Advice Column, Education, Health, Lifestyle, Parenting

So what does dyslexia really mean?

  • Carla Grobler
  • Category Advice Column, Education, Health, Lifestyle, Parenting

(All information was obtained from Stark – Griffin’s book Dyslexia)

Definition of dyslexia – A neurological-functional problem manifesting as a deficit in word decoding (reading), encoding (spelling) and nemkinesia (writing) due to a minimal brain dysfunction and/or differential brain function.

More use full information regrading dyslexia

  • Eidetic: give meaning to text in general and recognising words from previous experience.
  • Phonetic: allocating a sound to each letter and using these sounds in groups to produce words.
  • People suffering from dyslexia usually have an average to above average intelligence.
  • 10% – 20% of all children suffer from dyslexia.
  • Children suffering from dyslexia feel confusion, frustration, anxiety, withdrawl and compensating behavioural patterns. These children are often teased and humiliated by their classmates.Dyslexia may lead to poor self image and even depression. These feelings may manifest in behavioural problems which inlcude aggression, vandalism, disruption of class and a hostile attitude.

Types of dyslexia


Deficit in the ability to develop motor engrams (memory trace) for written symbols

Child wil revers letters

  • A child should have no letter reversals by Gr. 4
  • When writing the alphabet 1 reversal is acceptable in Gr. 3
  • When writing the alphabet 3 reversals are acceptable in Gr. 2
  • When writing the alphabet 5 reversals are acceptable in Gr. 1


  • Deficit in visual-symbol and sound integrations
  • Child will struggle to read unknows words as he cannot decode them / will have difficulty spelling e.g. slow/solw, does/dose


  • This type of dyslexia is genetic
  • Deficit in the ability to perceive whole words and to recognise words from previous experience.
  • Child will struggle to read words that he cannot relate to a picture e.g. did / will struggle to read sight words / will struggle to read word that cannot be divided /will spell word the way they sound e.g. does/duz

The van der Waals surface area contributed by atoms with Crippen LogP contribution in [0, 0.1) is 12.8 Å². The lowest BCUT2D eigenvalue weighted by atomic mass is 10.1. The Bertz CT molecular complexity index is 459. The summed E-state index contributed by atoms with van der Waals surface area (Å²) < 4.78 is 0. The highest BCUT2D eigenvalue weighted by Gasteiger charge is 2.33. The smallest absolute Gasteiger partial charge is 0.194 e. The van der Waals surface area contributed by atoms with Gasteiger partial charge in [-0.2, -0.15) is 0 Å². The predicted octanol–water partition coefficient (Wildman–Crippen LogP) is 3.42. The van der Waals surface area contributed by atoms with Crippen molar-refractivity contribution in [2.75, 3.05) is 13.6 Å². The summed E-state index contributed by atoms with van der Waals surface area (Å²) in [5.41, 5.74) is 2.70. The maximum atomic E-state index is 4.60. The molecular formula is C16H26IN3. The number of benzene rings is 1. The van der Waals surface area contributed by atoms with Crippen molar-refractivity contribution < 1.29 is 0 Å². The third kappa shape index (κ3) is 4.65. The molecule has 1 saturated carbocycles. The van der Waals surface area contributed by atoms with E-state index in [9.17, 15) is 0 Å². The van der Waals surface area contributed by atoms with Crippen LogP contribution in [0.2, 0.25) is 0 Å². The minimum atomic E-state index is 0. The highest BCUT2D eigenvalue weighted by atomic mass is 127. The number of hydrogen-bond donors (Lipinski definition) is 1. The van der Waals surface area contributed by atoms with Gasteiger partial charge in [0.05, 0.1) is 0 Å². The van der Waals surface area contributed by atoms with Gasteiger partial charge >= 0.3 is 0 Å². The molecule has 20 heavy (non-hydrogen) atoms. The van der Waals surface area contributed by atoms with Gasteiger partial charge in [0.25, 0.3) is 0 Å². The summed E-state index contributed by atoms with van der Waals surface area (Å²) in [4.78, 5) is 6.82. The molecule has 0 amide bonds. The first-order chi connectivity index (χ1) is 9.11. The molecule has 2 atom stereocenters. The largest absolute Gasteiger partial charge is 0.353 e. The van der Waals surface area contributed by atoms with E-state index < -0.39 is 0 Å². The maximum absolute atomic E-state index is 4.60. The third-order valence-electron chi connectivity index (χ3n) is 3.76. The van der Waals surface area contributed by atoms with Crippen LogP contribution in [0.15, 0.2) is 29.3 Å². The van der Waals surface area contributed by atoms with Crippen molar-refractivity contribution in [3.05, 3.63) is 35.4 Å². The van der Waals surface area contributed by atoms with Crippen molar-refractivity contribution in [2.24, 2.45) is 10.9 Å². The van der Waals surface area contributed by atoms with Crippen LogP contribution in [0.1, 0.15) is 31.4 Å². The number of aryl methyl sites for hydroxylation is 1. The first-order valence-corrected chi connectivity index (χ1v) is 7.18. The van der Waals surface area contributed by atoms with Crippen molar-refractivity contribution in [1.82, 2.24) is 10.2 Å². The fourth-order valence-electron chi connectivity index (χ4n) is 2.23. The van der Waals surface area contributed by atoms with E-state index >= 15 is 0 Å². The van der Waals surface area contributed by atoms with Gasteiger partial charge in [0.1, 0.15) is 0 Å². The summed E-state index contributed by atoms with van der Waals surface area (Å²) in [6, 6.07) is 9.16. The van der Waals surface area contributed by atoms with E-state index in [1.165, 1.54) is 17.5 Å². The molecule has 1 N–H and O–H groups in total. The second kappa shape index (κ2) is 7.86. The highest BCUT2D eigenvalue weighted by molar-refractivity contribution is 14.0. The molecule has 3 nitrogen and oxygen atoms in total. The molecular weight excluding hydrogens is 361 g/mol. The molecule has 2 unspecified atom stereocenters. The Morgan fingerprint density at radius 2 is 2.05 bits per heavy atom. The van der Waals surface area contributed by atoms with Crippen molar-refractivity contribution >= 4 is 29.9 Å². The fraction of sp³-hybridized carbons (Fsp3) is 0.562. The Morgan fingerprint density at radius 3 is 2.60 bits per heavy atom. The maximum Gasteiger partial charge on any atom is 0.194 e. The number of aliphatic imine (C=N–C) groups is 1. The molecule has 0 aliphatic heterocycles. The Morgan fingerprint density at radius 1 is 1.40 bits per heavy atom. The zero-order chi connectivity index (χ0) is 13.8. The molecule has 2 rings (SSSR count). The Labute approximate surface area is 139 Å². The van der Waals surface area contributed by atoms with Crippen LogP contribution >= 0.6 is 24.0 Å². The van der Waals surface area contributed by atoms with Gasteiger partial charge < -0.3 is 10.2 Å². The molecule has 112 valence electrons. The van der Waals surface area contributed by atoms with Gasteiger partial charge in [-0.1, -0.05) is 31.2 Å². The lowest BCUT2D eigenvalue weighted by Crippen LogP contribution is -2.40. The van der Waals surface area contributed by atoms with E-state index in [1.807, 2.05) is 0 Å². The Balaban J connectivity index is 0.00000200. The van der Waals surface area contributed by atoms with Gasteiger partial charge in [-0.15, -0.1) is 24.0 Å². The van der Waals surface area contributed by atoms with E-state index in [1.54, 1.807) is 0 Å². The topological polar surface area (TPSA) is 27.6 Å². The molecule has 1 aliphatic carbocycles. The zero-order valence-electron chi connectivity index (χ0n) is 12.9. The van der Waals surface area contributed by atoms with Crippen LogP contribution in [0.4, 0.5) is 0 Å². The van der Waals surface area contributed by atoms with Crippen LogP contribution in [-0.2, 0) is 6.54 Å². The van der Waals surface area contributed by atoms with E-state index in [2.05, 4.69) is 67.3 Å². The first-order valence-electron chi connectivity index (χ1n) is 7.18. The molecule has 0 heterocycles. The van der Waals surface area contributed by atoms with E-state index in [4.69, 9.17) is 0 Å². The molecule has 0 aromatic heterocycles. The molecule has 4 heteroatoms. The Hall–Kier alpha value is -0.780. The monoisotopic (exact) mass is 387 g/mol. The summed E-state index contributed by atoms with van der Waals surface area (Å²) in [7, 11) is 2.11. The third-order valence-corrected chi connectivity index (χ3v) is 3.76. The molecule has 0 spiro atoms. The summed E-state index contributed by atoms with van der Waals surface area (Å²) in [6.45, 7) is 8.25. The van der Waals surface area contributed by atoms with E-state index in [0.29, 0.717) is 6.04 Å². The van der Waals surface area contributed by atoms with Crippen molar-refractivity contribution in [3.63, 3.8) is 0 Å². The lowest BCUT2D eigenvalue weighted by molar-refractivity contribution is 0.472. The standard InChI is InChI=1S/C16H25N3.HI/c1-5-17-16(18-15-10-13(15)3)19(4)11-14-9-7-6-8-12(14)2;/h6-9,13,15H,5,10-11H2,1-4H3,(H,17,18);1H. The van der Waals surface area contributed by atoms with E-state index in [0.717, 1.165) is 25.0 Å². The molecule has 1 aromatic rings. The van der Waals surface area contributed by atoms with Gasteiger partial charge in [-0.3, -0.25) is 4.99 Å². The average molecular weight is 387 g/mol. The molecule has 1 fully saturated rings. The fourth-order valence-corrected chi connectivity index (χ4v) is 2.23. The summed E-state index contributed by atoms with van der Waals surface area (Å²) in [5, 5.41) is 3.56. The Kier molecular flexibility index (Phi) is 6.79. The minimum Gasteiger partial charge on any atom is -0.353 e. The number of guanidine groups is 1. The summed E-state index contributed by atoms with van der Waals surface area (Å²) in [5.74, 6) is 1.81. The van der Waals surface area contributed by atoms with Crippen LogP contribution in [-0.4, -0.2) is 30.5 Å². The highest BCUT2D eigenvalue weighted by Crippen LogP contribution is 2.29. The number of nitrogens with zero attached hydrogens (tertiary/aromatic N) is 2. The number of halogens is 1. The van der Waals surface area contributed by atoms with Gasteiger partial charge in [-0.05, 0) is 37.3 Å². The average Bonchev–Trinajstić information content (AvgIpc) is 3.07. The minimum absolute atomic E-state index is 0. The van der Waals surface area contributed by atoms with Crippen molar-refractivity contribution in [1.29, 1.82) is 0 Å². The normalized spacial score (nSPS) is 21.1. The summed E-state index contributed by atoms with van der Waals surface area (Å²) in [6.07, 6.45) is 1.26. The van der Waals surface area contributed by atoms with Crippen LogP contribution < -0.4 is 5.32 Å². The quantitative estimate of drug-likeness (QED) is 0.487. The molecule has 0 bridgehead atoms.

Mix between dysphonesia and dyseidesia

  • Dysnemkinphonesia

Mix between dynemkinesia and dysphonesia

  • Dysnemkineidesia

Mix between dysnemkinesia and dyseidesia

  • Dynmemkinphoneidesia

Mix between dysnemkinesia, dysphonesia an dyseidetia

One has to rule out the following deficits before a diagnosis of dyslexia can be made:

  • Problematic vision and/or eye muscle functioning
  • Impaired visual perceptual skills
  • Impaired auditive perceptual skills
  • Cognitive impairment
  • Emotional problems/psychological factors
  • Attention deficit disorder
  • Health factors: e.g. nutrition, infections, allergies, trauma
  • Environmental factors


The child needs to be evaluated by a professional (usually an occupational therapist/speech therapist/educational psychologist/optometrist) that is registered with RADA (Red Apple Dyslexia Association).

The test used is called the Dyslexia Test developed by Stark-Griffin. If dyslexia is identified it needs to be specified which type of dyslexia as each one has a different treatment approach. All types of dyslexia can be improved although the percentage differs from person to person.

  • Dyseidesia cannot be 100% cured as it is genetic.
  • Dysphoneidesia is the most difficult type of dyslexia to treat.
  • Dysnemkinesia is easily treated.
  • Build on the child’s strengths and later give attention to the weaknesses.
  • Work around the problem to improve reading/writing and spelling.

Famous dyslexics

No matter what your dissability – you can still be successful !!!

Just look at these famous dyslexic people:

  • Pable picasso
  • Tom cruise
  • Richard Branson
  • Leonard daVinci
  • Thomas Edison
  • Whoopi Goldberg

Development of the child checklist

The Developmental checklist will assist you in determining whether you child is functioning according to his/her age level.

Download your order form Here

It is divided into 29 categories namely:

  • Movement (Activities of daily living)
  • Communication skills (Cognitive skills)
  • Personality traits / temperament (Playing)
  • Ball skills  (Coordination)
  • Perception (Grasps & hand function)
  • Basic concepts (Body concept)
  • Number concept (Form concept)
  • Colour concept (Size concept)
  • Building with blocks (Working with beads)
  • Cutting with scissors (Drawing / painting)
  • Drawing a person (Picture-reading)
  • Story-time (Writing)
  • Eating / feeding (Sleeping)
  • Prepositions  (Senses)
  • Teeth

When determining if your child is developing according to his/her age level it is important to remember that each child is unique. Each child develops at his/her own pace; therefore no 2 children’s milestones will be achieved at exactly the same time.

Please give a 2 – 3 month leeway to either side of the time frame given (e.g. if it says that a child has to walk when he is 1 year old it can mean that the child may start walking when he is 9 months old or 15 months old).

When you see that your child has a delay in more than 2 important areas, please consult your developmental paediatrician and take him/her for an occupational therapy assessment.

A child that has a developmental delay usually reaches a plato when 12 years old. Thus it is so important that a child receives therapy from as early an age as possible.

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